Miles Davis (1926-1991) was out of the public eye in the late 1970s. The legendary trumpeter and bandleader had changed the course of music—not just jazz—several times, and was half a decade into his electric period, inaugurated by 1969’s Bitches Brew. That epoch rewrote the rules of ensemble interaction, as Miles turned eager young soloists like keyboardists Herbie Hancock, Chick Corea, Joe Zawinul and Keith Jarrett loose on material that straddled cutting-edge funk and jazz, and always held the possibility of spontaneous arrangement.
But in the last half of the ‘70s, Davis suffered from health problems and neither performed nor recorded. The labels he’d had long relationships with (Prestige, Blue Note and Columbia) scoured their vaults, assembling reissue collections and first-time issues of previously unknown material. The music press devoted many long features to retrospective Davis essays, as though the horn would never sound again. Occasional press tidbits of Miles sightings tantalized and frustrated the jazz world for five years.
Vincent Wilburn Jr. was a young drummer in Chicago, playing in his AL7 funk band in those years. He was also Davis’s nephew by Miles’s only sister. The trumpeter was genuinely interested in the band’s progress and called frequently from New York to monitor—listening to rehearsals through the receiver. “I think that when he called us,” Wilburn says, from his Los Angeles home, “he was deciding when he’d be ready to play again.”
When Davis made a reentry in 1981, the core rhythm section traveled to New York and spent many hours in the studio with him. The result was The Man with the Horn (Columbia ’81), and the beginning of the final Miles Davis era.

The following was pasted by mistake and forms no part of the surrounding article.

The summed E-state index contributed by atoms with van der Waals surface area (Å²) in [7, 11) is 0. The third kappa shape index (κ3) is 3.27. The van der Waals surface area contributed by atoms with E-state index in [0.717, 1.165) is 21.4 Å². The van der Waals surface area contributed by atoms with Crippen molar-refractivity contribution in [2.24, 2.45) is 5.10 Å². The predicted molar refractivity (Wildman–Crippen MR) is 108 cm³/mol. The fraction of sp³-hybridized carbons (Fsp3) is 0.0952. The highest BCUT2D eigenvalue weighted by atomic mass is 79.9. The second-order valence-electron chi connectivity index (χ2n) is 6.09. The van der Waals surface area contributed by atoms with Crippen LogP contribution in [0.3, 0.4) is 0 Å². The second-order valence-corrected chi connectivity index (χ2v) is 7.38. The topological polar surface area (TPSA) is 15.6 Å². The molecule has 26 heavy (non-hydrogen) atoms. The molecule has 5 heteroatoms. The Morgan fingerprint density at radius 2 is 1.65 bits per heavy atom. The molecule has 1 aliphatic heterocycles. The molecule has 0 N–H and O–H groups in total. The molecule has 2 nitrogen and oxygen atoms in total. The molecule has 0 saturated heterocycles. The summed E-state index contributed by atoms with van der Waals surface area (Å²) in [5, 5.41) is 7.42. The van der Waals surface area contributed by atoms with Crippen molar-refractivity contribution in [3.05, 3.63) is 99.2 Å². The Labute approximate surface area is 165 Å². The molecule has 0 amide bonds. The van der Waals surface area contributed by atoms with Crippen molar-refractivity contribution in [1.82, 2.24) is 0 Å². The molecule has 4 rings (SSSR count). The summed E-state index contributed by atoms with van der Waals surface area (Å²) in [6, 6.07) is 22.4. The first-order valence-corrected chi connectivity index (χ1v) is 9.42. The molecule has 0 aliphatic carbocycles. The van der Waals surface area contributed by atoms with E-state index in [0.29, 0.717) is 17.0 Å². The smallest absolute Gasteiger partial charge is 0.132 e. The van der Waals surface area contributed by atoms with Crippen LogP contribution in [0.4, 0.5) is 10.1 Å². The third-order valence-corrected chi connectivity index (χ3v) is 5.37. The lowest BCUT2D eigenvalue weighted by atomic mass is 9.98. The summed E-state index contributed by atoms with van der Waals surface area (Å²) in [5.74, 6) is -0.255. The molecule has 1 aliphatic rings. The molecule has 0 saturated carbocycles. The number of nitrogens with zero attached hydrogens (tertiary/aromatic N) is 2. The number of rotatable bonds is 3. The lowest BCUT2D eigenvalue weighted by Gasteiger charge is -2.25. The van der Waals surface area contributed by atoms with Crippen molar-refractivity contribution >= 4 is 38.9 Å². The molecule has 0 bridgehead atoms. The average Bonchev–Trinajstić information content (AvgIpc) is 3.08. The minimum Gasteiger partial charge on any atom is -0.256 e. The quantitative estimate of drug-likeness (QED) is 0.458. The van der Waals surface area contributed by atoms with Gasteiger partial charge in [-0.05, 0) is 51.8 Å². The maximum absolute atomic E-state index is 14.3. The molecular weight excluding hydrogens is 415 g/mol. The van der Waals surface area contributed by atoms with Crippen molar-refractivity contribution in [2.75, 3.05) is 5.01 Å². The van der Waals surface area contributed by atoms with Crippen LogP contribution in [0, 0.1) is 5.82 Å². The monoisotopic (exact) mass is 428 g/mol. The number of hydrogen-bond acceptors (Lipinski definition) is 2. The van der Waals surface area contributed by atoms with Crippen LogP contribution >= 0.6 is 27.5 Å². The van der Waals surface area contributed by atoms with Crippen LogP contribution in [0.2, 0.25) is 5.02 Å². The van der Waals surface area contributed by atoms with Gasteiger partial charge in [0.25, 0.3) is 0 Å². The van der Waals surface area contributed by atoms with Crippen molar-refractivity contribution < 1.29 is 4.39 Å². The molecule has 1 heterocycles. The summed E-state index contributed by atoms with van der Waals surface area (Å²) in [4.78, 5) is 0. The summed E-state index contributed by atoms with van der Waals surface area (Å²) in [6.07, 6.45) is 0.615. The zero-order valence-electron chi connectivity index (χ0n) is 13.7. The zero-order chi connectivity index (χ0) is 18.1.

Wilburn leads the Miles Davis Electric Band, which plays The Soraya on March 1. It’s an outfit that celebrates the Davis electrified canon from the ‘70s to the ‘80s. He’s joined by trumpeter Christian Scott, saxophonist Antoine Roney, guitarist David Gilmore, keyboardists Robert Irving III and John Beasley, bassist Darryl Jones, D. Bahesh Chadhury on tabla drums and percussionist Munyungo Jackson.
Davis was a subliminal bandleader who gave his sidemen few clues as to what he wanted and what he expected. “I had lunch with Chick Corea yesterday,” Wilburn relates. “When he joined Miles, he asked about rehearsals. Miles said, ‘No rehearsal; just play what you hear.’ Chick said he didn’t know where the music was going but he went with it. Afterward Miles told him he played his ass off!”
“I told Chick that we’re trying to honor what he and all the other guys who played with Miles did,” Wilburn clarifies, “not imitate it. We’re having fun and we play from the heart.”
The Miles Davis Electric Band has a floating personnel. Wilburn is gratified by the positive response he’s gotten whenever he’s asked trumpet headliners to perform with the band. “It all depends on their touring schedules,” Wilburn advises, “but they’ve all said cool. Of course, each one brings his own ingredients. Christian Scott’s from New Orleans, so he’s got a take that’s unique.”
Asked what he thinks Davis’s most important quality was, Wilburn quickly says, “Just stay open. You never know what you’ll hear that can send you in a new direction. When I played with him, Miles told me to learn James Brown’s ‘Big Payback’ backwards and forward. That’s the kind of musician I want to be.”
photo credit: vincent wilburn jr portrait by Earl Gibson III
Kirk Silsbee publishes promiscuously on rock, jazz and culture.
Miles Davis Electric Band | The Soraya | March 1